Genetic origins of skin and lung cancer pinpointed.

24 December 2009

It is common knowledge that many forms of cancer have environmental as well as genetic components: for skin cancer, overexposure to sunlight can trigger its development. Lung cancer, of course, is blamed on smoking for lengthy periods of time. However, sometimes the genetic component can express itself without external assistance. Thus, it is worth noting that the genetic mutations which cause these two afflictions have been pinpointed by geneticists at the Wellcome Trust Sanger Institute of the United Kingdom. The errors are very specific and should be readily detectable with a genetic workup. Something which I find surprising is the sheer size of the genetic defects: the mutation for skin cancer consists of 30,000-odd discrete errors in DNA while the mutation for lung cancer requires the presence of over 23,000 errors. The research team hopes that this knowledge will make it possible to develop treatment protocols customized to the patient as well as make it possible to develop tests which could detect the signs of cancer before the tumors are too far advanced for ready treatment.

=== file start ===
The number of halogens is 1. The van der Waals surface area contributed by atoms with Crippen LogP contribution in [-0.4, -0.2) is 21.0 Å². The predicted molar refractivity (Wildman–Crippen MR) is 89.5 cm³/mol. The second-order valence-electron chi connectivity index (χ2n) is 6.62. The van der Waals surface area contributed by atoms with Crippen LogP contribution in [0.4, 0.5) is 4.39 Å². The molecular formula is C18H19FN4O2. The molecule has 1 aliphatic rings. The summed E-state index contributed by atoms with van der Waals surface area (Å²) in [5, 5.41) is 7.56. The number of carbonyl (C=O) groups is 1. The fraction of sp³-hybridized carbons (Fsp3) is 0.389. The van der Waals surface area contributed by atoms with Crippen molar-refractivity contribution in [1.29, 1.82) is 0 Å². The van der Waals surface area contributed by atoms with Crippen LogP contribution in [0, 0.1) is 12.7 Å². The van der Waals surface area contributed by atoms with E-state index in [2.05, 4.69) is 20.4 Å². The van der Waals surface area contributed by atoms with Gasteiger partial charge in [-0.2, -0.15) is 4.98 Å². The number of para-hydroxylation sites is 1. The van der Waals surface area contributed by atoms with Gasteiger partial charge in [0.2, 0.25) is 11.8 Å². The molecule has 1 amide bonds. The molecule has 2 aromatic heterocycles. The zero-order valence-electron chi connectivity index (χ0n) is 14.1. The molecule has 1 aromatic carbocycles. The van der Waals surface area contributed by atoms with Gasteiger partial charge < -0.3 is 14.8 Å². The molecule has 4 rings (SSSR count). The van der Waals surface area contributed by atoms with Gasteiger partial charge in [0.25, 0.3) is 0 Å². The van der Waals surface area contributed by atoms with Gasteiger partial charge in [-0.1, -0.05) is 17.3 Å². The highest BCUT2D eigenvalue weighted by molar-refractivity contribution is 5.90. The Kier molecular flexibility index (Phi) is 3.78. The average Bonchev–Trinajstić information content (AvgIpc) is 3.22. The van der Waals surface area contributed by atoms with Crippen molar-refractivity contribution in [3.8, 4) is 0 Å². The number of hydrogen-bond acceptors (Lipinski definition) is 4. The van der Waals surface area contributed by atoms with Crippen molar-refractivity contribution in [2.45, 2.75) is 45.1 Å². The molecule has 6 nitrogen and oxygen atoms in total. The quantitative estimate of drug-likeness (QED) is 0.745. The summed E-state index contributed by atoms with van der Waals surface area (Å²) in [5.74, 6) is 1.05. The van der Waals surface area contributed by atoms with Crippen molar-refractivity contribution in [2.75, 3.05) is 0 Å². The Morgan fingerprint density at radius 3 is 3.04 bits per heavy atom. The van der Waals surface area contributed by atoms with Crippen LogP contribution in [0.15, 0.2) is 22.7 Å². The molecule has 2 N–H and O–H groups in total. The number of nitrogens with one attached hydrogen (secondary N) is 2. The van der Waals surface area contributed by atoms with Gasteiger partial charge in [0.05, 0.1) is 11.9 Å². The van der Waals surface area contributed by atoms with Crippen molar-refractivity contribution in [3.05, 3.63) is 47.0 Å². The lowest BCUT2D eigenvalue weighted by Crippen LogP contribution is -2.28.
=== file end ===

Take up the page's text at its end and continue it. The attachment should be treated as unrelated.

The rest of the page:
However, what really concerns me is the fact that (in the United States, at least), it is legal for a company to isolate a gene which codes for a particular trait in the human genome and patent it. In fact, approximately 20% of the human genome has been patented since the law permitting it was passed in 1980. Never mind the fact that neither the human genome nor discrete genes were not invented but discovered (prior art, anyone?), patents are granted on those discoveries. Case in point, a corporation named Myriad Genetics owns patents on two genes (BRCA1 and BRCA2) which are strongly implicated in breast and ovarian cancer. What this means is that licensing fees must be paid to Myriad if anyone is going to do research involving one of those genetic sequences (assuming that Myriad is willing to sign off on it; just because someone will have to pay you money does not mean that you have to accept it). This also means that you can't necessarily do anything with the knowledge unless the terms of licensing permit you to (like develop a test to detect the status of one of those genes). At this time there is a lawsuit against Myriad Genetics which makes the case that patenting genes violates the First Amendment by restricting research. The suit also states that you can't patent something that you didn't actually invent (vis a vis the human genome in general or a naturally occurring gene in particular). The suit hasn't been decided yet but a lot of people are keeping a close eye on this particular case because the health of a lot of people is at risk, to say nothing of a lot of post-graduate research.